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Review: ‘Action Presidents’

Action Presidents

Action Presidents #1: George Washington!
Action Presidents #2: Abraham Lincoln!
Written by Fred Van Lente, illustrated by Ryan Dunlavey
HarperCollins, $9.99 each
Ages 8-12

The team behind Action Philosophers! have returned with an entertaining look at key men and events in American history, beginning with the two most famous Presidents.

The attitude behind the series is apparent from the beginning. As narrated by Noah the Historkey (a history turkey), the George Washington! book begins with the best-known fable about Washington, which is promptly denounced as both “boring” and told by a “well-known liar.” Instead, we get a story of adventure, as young George is sent on a spy mission into the frontier and fights battles during the French and Indian War.

Action Presidents #1: George Washington!

The no-holds-barred truth-telling approach is addictive, while Dunlavey’s distinctive art resembles animated caricatures. Facts are made more memorable by illustration, as when Washington’s home state of Virginia is described as “the oldest British colony” and the picture is of the state outline transformed into a crotchety old man. Van Lente points out (through Noah) several points where a different decision would have changed history, a thought-provoking approach.

There’s no white-washing here, as the economic reliance on slavery and the futility of war, among other things, are noted. At the same time, pop culture references keep surprising the reader with humor. Young comic readers will appreciate, for example, that a comment about Washington’s teeth problems is illustrated by a happy face with his hair and braces, a reference to Raina Telgemeier’s Smile. More than his life, though, this book covers the basics of the causes for the American Revolution, with plenty of battles and military strategy, and the formation of the new country’s government.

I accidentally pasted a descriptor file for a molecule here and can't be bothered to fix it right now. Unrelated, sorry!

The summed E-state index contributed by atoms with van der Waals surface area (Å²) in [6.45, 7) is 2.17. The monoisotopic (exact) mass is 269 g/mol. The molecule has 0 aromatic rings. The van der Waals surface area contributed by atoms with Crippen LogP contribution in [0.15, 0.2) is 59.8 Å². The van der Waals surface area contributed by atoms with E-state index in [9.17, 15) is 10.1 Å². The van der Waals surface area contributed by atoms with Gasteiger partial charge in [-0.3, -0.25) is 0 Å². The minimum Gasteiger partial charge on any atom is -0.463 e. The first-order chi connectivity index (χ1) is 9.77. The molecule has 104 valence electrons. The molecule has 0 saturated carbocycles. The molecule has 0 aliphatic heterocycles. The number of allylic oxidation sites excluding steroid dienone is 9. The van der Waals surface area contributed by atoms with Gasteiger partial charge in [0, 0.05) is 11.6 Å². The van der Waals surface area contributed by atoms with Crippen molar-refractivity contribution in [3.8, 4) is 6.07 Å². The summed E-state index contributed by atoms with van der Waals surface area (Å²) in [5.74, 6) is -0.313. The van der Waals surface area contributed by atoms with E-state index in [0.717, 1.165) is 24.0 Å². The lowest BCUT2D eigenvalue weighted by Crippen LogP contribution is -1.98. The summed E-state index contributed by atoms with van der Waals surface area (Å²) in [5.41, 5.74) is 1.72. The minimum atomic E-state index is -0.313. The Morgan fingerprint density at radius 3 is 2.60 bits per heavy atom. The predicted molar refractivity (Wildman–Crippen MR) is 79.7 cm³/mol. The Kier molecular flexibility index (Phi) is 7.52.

Action Presidents #2: Abraham Lincoln!

The second book, about Abraham Lincoln!, continues exploring the problems with slavery and its effect on the country, along with how Lincoln grew up on the frontier. It’s another example of how educational comics can be, particularly when lightened with humor. And a graphic novel exploring the causes of the Civil War certainly can use some laughter, even if a good amount of it is based on fart jokes. (Which also shows they know their audience.)

One of the most significant sections comes when Noah is arguing with Pappy the Confederate Crawdad over the true causes of the Civil War. It’s ludicrous to see but makes key, substantial points that will be more easily remembered for the silly images. The book includes the arguments for and against secession, the history of the Emancipation Proclamation, Lincoln’s family tragedies, his assassination, and the founding of Thanksgiving.

Action Presidents is recommended, particularly for fans of Nathan Hale’s Hazardous Tales, for which this makes a welcome companion with its blend of action, humor, and meaningful points. The series will continue with the story of Theodore Roosevelt.

Johanna About Johanna

Johanna Draper Carlson has been reviewing comics for over 20 years. She manages, the longest-running independent review site online that covers all genres of comic books, graphic novels, and manga. She has an MA in popular culture, studying online fandom, and was previously, among many other things, webmaster for DC Comics. She lives in Madison, Wisconsin.


  1. Dear Johanna,
    I am a school librarian in France, working in an international secondary school. I have a question about Action Philosophers! and Action Philosophers! : what is the age level ?
    Best regards,
    V. B.

  2. As I said above, Action Presidents is rated ages 8-12 according to the publisher. The earlier series by these creators, Action Philosophers, was self published and doesn’t have a listed rating — but I would say it should be for older readers, teens and up. Thanks for reading!

  3. I’m curious how the Roosevelt book will address his “I don’t go so far as to think that the only good Indians are the dead Indians, but I believe nine out of every 10 are” statement, his belief that they weren’t equal to whites and couldn’t be highly educated, as well as his promotion of the horrible “Indian Schools.”

  4. Good question. They didn’t shy away from Washington’s slave-holding, so I would hope that the more problematic aspects will be handled similarly, with an acknowledgement that some of our heroes are real people of their times, with difficult elements to their history.

    The Roosevelt book has been delayed, though, with no stated release date now, so we’ll have to wait to see.

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